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Here are four stories of middle-class taxpayers who are finding it more difficult to get by as inflation saps their purchasing power.

ANA MARIA GIL-TORRES, 60 Lives alone Kew Garden Hills, Queens

“So many things went up — meat is through the roof, vegetables, clothing,” says Gil-Torres, a life insurance agent who retired on disability.

“I wanted new shoes for the winter — those warm Uggs. I have an old pair I paid $150 six years ago. They’re wearing out after so many winters. I want to get a new pair, but I can’t afford it. It’s over $200. It’s a lot. I’d rather eat well than buy a new pair of shoes. I need to buy smart.

“I like to eat healthy and buy fresh wild salmon. It used to cost $12 for fresh wild salmon at the supermarket. Now it’s $18.

I still get my salmon, but I had to cut out other things. I’m not much into carbohydrates, but after a good meal, you want something sweet, like a pasty. In reality, it’s good for me [to cut out the dessert], but this is something I had to cut down.

“I drink almond or coconut milk, which is very, very expensive. It used to be 3.99 to $4.99” — a difference of at least $4 a month.

— DR

SHAUNA LARMORE, 34 Single mom of 15-year-old twin daughters Houston

Larmore was so tired of rising rents in Maryland that she moved her family to Texas, where she said monthly house-purchase costs are comparable to her apartment-rental outlays.

Larmore, who runs her own publicity firm called Lamore Lifestyle Public Relations, said being able to work from home gave her the freedom to find a place with a lower cost of living. But with inflation there is no escape. “Everything is going up,” she said.

Since moving in August, she’s paying $20 more to fill up her GMC Acadia SUV, she said.

And that’s not the worst of it, she said: grocery costs have doubled in a little over a year, she said, sending her weekly food budget for her and her two girls up to $300. Larmore said she’s being more careful with what she buys.

“I stopped purchasing in bulk,” she said. Before, if her daughters didn’t eat something “I would throw it away” — but now she’s more careful in what she buys.

Bradley Davis she said. Instead of buying a whole package of fruit, for instance, she might just buy what she knows she and her daughters will eat.

— BD

NICK BADOLATO, 52 Married with a young son Dyker Heights, Brooklyn

Retired NYPD Lt. Nick Badolato said he’s feeling a big pinch in his pocket from the record-high inflation that has jacked up the price of his electric and gas bills, meat and groceries and personal care products.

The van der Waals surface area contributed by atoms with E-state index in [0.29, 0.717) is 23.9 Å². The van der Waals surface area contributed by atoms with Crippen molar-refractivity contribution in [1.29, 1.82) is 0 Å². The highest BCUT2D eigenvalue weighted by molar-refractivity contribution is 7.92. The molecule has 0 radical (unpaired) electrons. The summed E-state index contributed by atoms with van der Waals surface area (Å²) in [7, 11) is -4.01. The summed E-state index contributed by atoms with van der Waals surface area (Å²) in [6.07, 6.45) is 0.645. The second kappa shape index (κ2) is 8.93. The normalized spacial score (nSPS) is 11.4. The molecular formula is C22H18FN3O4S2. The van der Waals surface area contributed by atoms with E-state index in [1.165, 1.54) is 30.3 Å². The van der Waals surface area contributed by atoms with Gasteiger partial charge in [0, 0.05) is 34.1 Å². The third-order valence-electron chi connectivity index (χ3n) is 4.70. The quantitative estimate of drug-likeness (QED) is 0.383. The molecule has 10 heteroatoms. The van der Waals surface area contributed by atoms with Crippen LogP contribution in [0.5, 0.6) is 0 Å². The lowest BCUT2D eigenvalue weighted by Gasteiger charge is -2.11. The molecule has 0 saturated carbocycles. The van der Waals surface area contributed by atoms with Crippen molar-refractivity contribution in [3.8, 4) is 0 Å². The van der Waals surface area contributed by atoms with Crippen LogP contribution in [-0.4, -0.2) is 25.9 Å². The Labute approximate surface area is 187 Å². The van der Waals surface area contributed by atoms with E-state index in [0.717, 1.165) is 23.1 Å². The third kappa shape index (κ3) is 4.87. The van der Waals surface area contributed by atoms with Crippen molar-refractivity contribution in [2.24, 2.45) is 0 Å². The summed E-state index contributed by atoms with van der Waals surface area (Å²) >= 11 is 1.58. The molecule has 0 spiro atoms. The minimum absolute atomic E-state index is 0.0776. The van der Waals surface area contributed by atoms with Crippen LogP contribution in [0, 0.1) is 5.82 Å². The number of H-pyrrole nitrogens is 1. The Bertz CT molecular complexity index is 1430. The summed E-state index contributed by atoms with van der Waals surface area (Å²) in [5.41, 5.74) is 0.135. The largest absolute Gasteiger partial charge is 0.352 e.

His monthly costs to pay utility bills and necessities jumped about 20 percent — from $3,000 to $3,600.

His Con Ed electric bill skyrocketed from $185.90 in December to $280.46 in January.

Badalato and wife Dawn, who works part-time as stenographer, reside in leafy Dyker Heights in southern Brooklyn. He noted he now pays about $9,000 in property taxes, which are rising 5% to 8% a year due to increases in market value.

“We have no control of the costs. It’s out of our control,” he said. “We’re on a fixed budget. We’re scaling back,” forgoing travel. “I gave up the filet mignon sirloin. The price is up about 25%,” he said.

see also Inflation costs the average US household $276 more a month, study says

He admitted to experimenting with lesser known — and less costly — personal care and home care products to save a few dollars here and there.

“The price of shampoo went up, too,” the ex-cop said. “I’ve been going for a lower cost shampoo.”

The retiree said the price of toilet paper has gone up about 30 percent in recent months.

Badalato said the cost of living was already the highest in the country because inflation ate away further at his family’s earnings.

Dawn would like to move elsewhere. But they both have adult children and family nearby that have kept them in New York.

Their youngest child, Nicolas, is 9.

“Even though we’re middle class, it’s not enough to live comfortably in New York City,” he said.

“It’s sad to see middle- and lower-class people suffering.”

— CC

PENINNA ROSENBERG, 35 Married mom of two Midwood, Brooklyn

“All the basic stuff — gas, milk, eggs, butter — have increased,” says Rosenberg, a manager for a doctor’s office. “I’m not the type of person who looks at prices most of the time, but when you see these kinds of increases, it’s a shock.”

She told The Post she used to fill up her gas tank for $40 once a week and now it’s $65, a difference of $100 monthly. “It’s a lot of money,” she says, adding that her husband, an electrician, has curbed car rides. “Now we walk everywhere and don’t use the car, to save money on gas. My husband doesn’t go out much out, either. We try not to go anywhere and spend money we don’t have right now.”

The family of four typically goes through two gallons of milk weekly, but the rise in price from $3.80 a gallon, “even in the most expensive stores,” to $5 a gallon hits the family hard.

The difference can cost her family $10 a month.

Her two young daughters feast on eggs — they go through three dozen weekly — but the cost has surged from 2.99 to $5 a carton, costing her an extra $24 monthly.

“We’re trying to cut expenses, like eating fewer eggs,” she said. “There’s obviously no snacks right now — like chocolates, candy, even fruits. It’s hard, but the prices are insane. Otherwise, I won’t be able to fit everything in the budget.

— DR

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